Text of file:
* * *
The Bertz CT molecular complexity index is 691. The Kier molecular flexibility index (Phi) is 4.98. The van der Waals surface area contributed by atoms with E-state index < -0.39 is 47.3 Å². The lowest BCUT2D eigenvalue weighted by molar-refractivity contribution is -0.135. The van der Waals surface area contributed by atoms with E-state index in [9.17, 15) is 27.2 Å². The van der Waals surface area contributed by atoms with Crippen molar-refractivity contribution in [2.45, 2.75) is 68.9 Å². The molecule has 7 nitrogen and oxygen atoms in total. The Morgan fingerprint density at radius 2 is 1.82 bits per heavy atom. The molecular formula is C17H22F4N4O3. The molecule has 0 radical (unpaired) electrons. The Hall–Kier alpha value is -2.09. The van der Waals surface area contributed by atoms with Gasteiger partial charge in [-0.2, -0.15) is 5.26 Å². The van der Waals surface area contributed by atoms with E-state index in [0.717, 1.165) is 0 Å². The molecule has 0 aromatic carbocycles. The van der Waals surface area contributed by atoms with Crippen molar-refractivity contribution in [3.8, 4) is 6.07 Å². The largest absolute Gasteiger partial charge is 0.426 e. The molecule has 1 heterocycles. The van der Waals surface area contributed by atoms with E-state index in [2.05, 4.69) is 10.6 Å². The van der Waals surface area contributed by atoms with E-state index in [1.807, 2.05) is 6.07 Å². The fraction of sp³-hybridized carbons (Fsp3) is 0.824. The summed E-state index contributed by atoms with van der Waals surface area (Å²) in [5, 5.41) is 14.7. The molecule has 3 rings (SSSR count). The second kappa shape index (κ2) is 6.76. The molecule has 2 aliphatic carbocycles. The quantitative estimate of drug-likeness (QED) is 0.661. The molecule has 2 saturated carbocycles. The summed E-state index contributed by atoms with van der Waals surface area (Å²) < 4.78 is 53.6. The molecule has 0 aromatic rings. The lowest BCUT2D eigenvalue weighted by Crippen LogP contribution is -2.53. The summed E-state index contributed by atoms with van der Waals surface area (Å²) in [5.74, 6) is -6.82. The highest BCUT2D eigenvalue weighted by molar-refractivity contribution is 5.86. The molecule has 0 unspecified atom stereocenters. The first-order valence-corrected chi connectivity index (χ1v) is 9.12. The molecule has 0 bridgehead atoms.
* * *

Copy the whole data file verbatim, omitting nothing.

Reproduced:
The Bertz CT molecular complexity index is 691. The Kier molecular flexibility index (Phi) is 4.98. The van der Waals surface area contributed by atoms with E-state index < -0.39 is 47.3 Å². The lowest BCUT2D eigenvalue weighted by molar-refractivity contribution is -0.135. The van der Waals surface area contributed by atoms with E-state index in [9.17, 15) is 27.2 Å². The van der Waals surface area contributed by atoms with Crippen molar-refractivity contribution in [2.45, 2.75) is 68.9 Å². The molecule has 7 nitrogen and oxygen atoms in total. The Morgan fingerprint density at radius 2 is 1.82 bits per heavy atom. The molecular formula is C17H22F4N4O3. The molecule has 0 radical (unpaired) electrons. The Hall–Kier alpha value is -2.09. The van der Waals surface area contributed by atoms with Gasteiger partial charge in [-0.2, -0.15) is 5.26 Å². The van der Waals surface area contributed by atoms with E-state index in [0.717, 1.165) is 0 Å². The molecule has 0 aromatic carbocycles. The van der Waals surface area contributed by atoms with Crippen molar-refractivity contribution in [3.8, 4) is 6.07 Å². The largest absolute Gasteiger partial charge is 0.426 e. The molecule has 1 heterocycles. The van der Waals surface area contributed by atoms with E-state index in [2.05, 4.69) is 10.6 Å². The van der Waals surface area contributed by atoms with E-state index in [1.807, 2.05) is 6.07 Å². The fraction of sp³-hybridized carbons (Fsp3) is 0.824. The summed E-state index contributed by atoms with van der Waals surface area (Å²) in [5, 5.41) is 14.7. The molecule has 3 rings (SSSR count). The second kappa shape index (κ2) is 6.76. The molecule has 2 aliphatic carbocycles. The quantitative estimate of drug-likeness (QED) is 0.661. The molecule has 2 saturated carbocycles. The summed E-state index contributed by atoms with van der Waals surface area (Å²) < 4.78 is 53.6. The molecule has 0 aromatic rings. The lowest BCUT2D eigenvalue weighted by Crippen LogP contribution is -2.53. The summed E-state index contributed by atoms with van der Waals surface area (Å²) in [5.74, 6) is -6.82. The highest BCUT2D eigenvalue weighted by molar-refractivity contribution is 5.86. The molecule has 0 unspecified atom stereocenters. The first-order valence-corrected chi connectivity index (χ1v) is 9.12. The molecule has 0 bridgehead atoms.